A Weeping God

Ezekiel 37:1-14

Romans 8:1-11

John 11:1-53

 

This week’s readings are dominated by images death; dry bones, not-yet-animate corpses, the stink of decay, and weeping mourners parade before our eyes.  If we have lived any time in this passing away world, these are images with which we are all too familiar and if our grief has been recent or particularly poignant, these passages may be difficult to hear… to evocative for the composure of typically staid Lutheran worshippers in North America.

Even Jesus weeps, and this is perhaps the most arresting image in this series of texts.  Jesus weeps?  Doesn’t He know how the story will turn out?  No, that can’t be true; He tells us in a few verses that He knows His Father “always hears Him,” and He is going to call the dead man forth from the tomb.  Why does He weep?

At the Bible study I lead for high school students, most of the participants are from non-liturgical, Pietistic churches.  As we studied Jesus praying in the Garden of the Gethsemane on the night before His passion in the Gospel of Luke, I was surprised at the strong visceral reaction my comment that Jesus seemed to be afraid evoked from them.  Both youth and their parents objected that for Jesus to fear would have been sin, so He could not have been afraid; fear would have meant that He didn’t trust His Father.

I confess, I don’t see it that way.  I have complete trust that on the last day I will be raised by God, but if I were tasked with charging a machine gun nest on a field of battle, my pulse would still quicken, sweat break out upon my brow, and I would be… afraid.  Sometimes fear does not mean the absence of faith, only a realistic assessment of the pain about to be engaged.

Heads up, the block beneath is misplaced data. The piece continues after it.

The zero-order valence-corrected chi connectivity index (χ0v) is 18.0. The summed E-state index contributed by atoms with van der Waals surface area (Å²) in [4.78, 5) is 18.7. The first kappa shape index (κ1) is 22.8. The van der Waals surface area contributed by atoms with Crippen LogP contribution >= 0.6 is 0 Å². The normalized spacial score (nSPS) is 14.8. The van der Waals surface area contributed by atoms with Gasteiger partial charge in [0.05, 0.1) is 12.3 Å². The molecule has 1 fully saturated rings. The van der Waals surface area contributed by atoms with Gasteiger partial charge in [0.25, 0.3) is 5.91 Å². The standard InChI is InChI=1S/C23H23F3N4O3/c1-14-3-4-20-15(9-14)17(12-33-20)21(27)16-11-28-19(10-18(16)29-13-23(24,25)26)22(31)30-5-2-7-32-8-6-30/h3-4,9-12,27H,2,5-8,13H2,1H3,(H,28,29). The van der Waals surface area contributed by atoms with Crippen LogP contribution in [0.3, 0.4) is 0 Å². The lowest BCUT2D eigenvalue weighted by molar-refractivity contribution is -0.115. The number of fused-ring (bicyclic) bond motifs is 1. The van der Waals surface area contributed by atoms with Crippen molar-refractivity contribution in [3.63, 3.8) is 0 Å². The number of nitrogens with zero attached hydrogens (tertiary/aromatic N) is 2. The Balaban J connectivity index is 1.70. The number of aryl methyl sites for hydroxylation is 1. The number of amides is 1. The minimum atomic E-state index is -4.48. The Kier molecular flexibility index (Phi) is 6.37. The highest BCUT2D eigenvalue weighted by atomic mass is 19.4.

How “truly human” was Jesus?  Could He experience fear?  He could certainly experience grief.  It unclear from the text whether His compassion was for Lazarus (certainly how the crowd interpreted His tears) or those gathered to grieve for the dead man, but in any event, He grieved.  He grieved for real pain, real emotion, and the very real death experienced by people He really loved.

We worship a God who weeps, for His beloved creatures truly suffer.  The resurrection of Jesus portended by His raising of Lazarus does not eliminate suffering, it puts it in perspective.  The Apostle Paul does not exhorts us not to grieve, only not to grieve as others do, who have no hope.

It is some comfort that in Jesus, God weeps too.  It is even more comforting that the God who does not forebear experiencing the same death His creatures are doomed by their own sin to experience rises again.  God does not eliminate death from the human picture (at least, not yet), but He does promise resurrection in the wake of the death we must endure.

How many “little deaths” do we and those we preach to experience on the way to the biological death that will usher us into God’s unmediated presence for judgment?  The path of spiritual growth most often leads not around the conflicts, losses, and afflictions that constitute those “little deaths,” but instead directly into and through them.  The good news is that the God we serve will weep with us in the middle of them and bring resurrection on the other side of them.

Will that preach?

 

You can subscribe to this and other resources at www.faithconservationist.org or by clicking here.

 

 

About admin